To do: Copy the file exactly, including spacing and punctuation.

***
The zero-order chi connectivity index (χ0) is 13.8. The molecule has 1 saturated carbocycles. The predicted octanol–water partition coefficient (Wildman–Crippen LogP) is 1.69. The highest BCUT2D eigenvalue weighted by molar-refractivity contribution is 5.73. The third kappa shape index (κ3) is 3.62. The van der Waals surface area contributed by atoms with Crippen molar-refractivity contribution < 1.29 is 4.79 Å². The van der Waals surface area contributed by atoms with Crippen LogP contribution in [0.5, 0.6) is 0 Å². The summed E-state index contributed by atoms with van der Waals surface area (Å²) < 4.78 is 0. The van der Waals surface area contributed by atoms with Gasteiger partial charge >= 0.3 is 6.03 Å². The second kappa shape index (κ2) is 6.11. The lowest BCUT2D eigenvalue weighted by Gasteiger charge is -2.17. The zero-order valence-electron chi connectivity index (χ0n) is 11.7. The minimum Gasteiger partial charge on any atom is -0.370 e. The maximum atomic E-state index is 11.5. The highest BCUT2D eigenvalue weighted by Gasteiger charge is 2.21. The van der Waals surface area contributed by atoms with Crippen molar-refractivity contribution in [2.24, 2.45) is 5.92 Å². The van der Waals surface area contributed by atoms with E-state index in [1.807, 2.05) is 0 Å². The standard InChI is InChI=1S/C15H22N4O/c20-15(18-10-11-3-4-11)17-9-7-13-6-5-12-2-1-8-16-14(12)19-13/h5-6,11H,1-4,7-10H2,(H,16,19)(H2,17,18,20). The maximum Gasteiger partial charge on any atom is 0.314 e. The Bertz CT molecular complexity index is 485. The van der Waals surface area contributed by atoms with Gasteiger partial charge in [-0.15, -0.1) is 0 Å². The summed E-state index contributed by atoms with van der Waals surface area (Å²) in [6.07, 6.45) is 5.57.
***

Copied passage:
The zero-order chi connectivity index (χ0) is 13.8. The molecule has 1 saturated carbocycles. The predicted octanol–water partition coefficient (Wildman–Crippen LogP) is 1.69. The highest BCUT2D eigenvalue weighted by molar-refractivity contribution is 5.73. The third kappa shape index (κ3) is 3.62. The van der Waals surface area contributed by atoms with Crippen molar-refractivity contribution < 1.29 is 4.79 Å². The van der Waals surface area contributed by atoms with Crippen LogP contribution in [0.5, 0.6) is 0 Å². The summed E-state index contributed by atoms with van der Waals surface area (Å²) < 4.78 is 0. The van der Waals surface area contributed by atoms with Gasteiger partial charge >= 0.3 is 6.03 Å². The second kappa shape index (κ2) is 6.11. The lowest BCUT2D eigenvalue weighted by Gasteiger charge is -2.17. The zero-order valence-electron chi connectivity index (χ0n) is 11.7. The minimum Gasteiger partial charge on any atom is -0.370 e. The maximum atomic E-state index is 11.5. The highest BCUT2D eigenvalue weighted by Gasteiger charge is 2.21. The van der Waals surface area contributed by atoms with Crippen molar-refractivity contribution in [2.24, 2.45) is 5.92 Å². The van der Waals surface area contributed by atoms with E-state index in [1.807, 2.05) is 0 Å². The standard InChI is InChI=1S/C15H22N4O/c20-15(18-10-11-3-4-11)17-9-7-13-6-5-12-2-1-8-16-14(12)19-13/h5-6,11H,1-4,7-10H2,(H,16,19)(H2,17,18,20). The maximum Gasteiger partial charge on any atom is 0.314 e. The Bertz CT molecular complexity index is 485. The van der Waals surface area contributed by atoms with Gasteiger partial charge in [-0.15, -0.1) is 0 Å². The summed E-state index contributed by atoms with van der Waals surface area (Å²) in [6.07, 6.45) is 5.57.